Numbers Are Hard, But Not This Hard

, , , , , | Working | January 13, 2021

It’s the holidays, and I’ve boxed up some items to send to friends. I’m already regretting not just having them sent straight from the vendors but I’ve made my bed and now I have to lie in it.

I drop off some packages at the local [Package Service] store and get the boxes shipped out. One makes it to its destination fine, but the other says it was delivered even though my friend did not actually receive it. After checking with her neighbors and confirming the package is not there, I attempt to figure out the issue.

I’m thwarted at every turn by their online claims process. First, I have to log in, then I have to add a payment method even though I’m not paying for anything, and then I am told that the package has to be associated with my account without actually giving any hint on how to do so.

I give in and actually call the customer service line. I’m already annoyed, and having to take an educated guess at the correct route to take through the labyrinth of automated options to get to “Where the f*** is my package?” does not improve my mood at all. By the way, call centers have gotten wise to the “press zero” trick; the robot actually chastises me for trying to get directly to a person rather than choose an option.

Finally, I get to a person, who I address as calmly as possible since I know that this whole rigmarole is in no way her fault.

Rep: “Hello! Thank you for calling [Package Service]. How can I help you?”

Me: “My package is showing as delivered, but the recipient doesn’t have it. Can we find out what happened to it?”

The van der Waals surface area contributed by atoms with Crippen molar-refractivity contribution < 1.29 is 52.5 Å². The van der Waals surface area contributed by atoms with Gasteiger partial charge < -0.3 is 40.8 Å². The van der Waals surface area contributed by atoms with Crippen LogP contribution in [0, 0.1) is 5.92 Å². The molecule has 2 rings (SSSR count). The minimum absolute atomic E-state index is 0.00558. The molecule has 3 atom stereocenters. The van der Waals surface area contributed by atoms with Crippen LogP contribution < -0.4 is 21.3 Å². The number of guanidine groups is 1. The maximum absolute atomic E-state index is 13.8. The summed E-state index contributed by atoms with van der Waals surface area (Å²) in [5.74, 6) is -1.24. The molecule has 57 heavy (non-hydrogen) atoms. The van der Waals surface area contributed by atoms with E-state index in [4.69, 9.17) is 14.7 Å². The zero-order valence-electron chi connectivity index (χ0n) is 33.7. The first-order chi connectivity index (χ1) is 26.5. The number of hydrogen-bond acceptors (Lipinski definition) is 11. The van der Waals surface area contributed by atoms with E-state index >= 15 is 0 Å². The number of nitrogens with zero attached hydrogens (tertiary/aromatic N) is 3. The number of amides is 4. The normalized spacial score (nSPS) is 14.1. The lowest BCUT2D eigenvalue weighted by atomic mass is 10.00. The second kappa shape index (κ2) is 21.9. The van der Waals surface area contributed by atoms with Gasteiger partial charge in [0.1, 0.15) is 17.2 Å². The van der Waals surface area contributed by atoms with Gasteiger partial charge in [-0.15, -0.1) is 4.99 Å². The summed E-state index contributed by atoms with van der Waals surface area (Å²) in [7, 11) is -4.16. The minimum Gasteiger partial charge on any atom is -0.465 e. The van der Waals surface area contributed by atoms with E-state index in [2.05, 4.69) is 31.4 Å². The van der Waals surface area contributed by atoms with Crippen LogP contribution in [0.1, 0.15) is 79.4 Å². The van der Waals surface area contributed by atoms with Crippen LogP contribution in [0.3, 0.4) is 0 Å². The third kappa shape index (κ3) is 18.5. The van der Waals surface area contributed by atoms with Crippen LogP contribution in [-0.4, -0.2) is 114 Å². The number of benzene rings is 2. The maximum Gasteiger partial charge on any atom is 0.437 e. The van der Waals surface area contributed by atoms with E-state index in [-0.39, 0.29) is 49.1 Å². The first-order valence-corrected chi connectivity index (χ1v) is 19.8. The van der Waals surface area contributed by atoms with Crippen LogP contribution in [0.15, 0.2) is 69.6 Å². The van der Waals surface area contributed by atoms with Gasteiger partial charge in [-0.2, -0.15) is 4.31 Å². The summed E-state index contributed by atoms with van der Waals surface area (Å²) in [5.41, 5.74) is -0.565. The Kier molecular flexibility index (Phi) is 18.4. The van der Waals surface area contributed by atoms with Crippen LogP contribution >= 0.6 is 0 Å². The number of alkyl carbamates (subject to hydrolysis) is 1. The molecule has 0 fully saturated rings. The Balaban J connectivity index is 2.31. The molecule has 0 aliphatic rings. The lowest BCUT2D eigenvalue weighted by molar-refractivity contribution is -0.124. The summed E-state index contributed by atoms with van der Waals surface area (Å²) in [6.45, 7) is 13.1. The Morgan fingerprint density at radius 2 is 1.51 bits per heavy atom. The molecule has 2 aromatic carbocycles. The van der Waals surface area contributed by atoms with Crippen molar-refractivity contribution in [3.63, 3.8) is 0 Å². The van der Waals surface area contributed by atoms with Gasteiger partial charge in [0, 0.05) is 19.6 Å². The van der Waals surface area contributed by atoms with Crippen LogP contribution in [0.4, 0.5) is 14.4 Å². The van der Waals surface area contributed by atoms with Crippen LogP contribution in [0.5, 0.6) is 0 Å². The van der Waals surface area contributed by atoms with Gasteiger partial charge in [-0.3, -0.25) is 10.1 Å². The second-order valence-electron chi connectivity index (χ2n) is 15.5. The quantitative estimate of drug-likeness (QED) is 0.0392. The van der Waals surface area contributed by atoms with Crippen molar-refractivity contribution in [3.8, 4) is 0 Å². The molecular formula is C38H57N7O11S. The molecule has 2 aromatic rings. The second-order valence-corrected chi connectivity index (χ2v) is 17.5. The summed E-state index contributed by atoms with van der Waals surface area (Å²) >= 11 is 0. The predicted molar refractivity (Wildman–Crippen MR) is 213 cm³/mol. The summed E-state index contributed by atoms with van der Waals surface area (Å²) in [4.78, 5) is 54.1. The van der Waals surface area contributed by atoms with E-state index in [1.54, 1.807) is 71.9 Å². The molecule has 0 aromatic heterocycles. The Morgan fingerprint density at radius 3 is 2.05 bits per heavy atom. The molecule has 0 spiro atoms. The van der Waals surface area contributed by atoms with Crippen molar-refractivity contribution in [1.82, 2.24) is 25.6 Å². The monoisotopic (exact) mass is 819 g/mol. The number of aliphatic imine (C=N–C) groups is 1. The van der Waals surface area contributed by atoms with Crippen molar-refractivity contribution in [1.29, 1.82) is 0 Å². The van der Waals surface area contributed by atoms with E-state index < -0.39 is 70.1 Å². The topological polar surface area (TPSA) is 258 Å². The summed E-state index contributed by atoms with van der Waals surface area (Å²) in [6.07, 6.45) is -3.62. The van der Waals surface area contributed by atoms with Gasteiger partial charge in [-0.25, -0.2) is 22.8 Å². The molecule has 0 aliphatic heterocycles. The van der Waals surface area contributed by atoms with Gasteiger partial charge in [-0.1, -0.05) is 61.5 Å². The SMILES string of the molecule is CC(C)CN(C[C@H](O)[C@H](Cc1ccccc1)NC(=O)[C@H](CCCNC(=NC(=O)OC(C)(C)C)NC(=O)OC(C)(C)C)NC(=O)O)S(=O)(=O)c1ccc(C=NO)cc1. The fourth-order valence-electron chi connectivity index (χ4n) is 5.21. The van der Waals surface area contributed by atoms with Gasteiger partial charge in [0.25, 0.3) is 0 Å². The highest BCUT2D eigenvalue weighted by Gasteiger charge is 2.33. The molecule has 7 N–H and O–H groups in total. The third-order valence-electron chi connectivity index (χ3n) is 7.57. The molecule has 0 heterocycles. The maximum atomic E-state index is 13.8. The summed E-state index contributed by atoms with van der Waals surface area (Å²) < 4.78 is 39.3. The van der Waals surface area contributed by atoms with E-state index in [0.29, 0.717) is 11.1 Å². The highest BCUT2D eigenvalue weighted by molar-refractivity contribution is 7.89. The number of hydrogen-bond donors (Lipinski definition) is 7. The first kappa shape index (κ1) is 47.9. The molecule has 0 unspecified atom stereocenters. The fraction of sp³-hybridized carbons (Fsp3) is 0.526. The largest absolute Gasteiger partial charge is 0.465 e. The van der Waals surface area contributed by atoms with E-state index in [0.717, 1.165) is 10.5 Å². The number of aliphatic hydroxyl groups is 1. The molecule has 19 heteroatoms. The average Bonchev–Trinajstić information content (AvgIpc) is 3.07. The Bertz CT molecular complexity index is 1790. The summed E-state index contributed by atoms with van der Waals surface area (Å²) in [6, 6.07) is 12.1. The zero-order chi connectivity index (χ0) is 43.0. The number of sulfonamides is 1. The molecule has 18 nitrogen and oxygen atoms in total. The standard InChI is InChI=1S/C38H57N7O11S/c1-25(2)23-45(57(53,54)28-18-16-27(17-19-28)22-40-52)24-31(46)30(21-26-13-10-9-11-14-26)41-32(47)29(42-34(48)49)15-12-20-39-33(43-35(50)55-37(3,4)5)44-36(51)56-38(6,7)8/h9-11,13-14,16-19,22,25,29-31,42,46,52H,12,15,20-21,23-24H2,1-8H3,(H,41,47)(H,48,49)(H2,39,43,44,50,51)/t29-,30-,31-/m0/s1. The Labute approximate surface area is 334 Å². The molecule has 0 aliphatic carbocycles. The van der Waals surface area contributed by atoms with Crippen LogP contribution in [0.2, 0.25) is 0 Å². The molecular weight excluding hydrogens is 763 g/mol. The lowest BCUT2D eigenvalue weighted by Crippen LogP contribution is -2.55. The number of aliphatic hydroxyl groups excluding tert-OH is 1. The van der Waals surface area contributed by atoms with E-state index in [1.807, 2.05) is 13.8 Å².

The rep asks for the tracking number and I give it to her.

Rep: “Okay, it looks like that package was delivered to [Correct Street and Town but wildly incorrect house number].”

Me: “Wait. That’s not right. That’s not the right house number at all.”

Rep: “Uh… let me send you over to my supervisor.”

After a short hold:

Supervisor: “Hello! What can I help you with?”

Me: “I’ve determined that my package was delivered to the wrong house number. Can you help me with that at all?”

Supervisor: “Hmm… Well, it looks like you didn’t put a house number on the label, so they just delivered it to a house on that street!”

She says this like it makes perfect sense. Not only am I pretty d***ed sure that I put a house number on there, but I cannot fathom the logic behind just dropping a package at a random house and hoping for the best. Also worth noting is that this is a State Route address, so it’s likely MILES from the correct place.

Me: “I’m fairly sure I put a house number on the label. I double-checked it in the store.”

Supervisor: “Well, would you like us to try to collect the package and send it back to the UPS store it was sent from?”

Me: “Um… No? Not really?”

I admit to losing my cool here a bit, at least in tone.

Supervisor: “Well, I don’t have an option to send it to a new address, since it’s not like we made a mistake!”

Again, there’s stunned silence for a moment on my end. I count essentially throwing a dart on where my package was supposed to go a mistake, but I also left them my phone number when I dropped off the package. They had plenty of ways to rectify this, even assuming it was my mistake, which I’m still not convinced of, and they did not. Also, I’ve worked in customer service. Even when it IS the customer’s fault, you don’t just say that to them!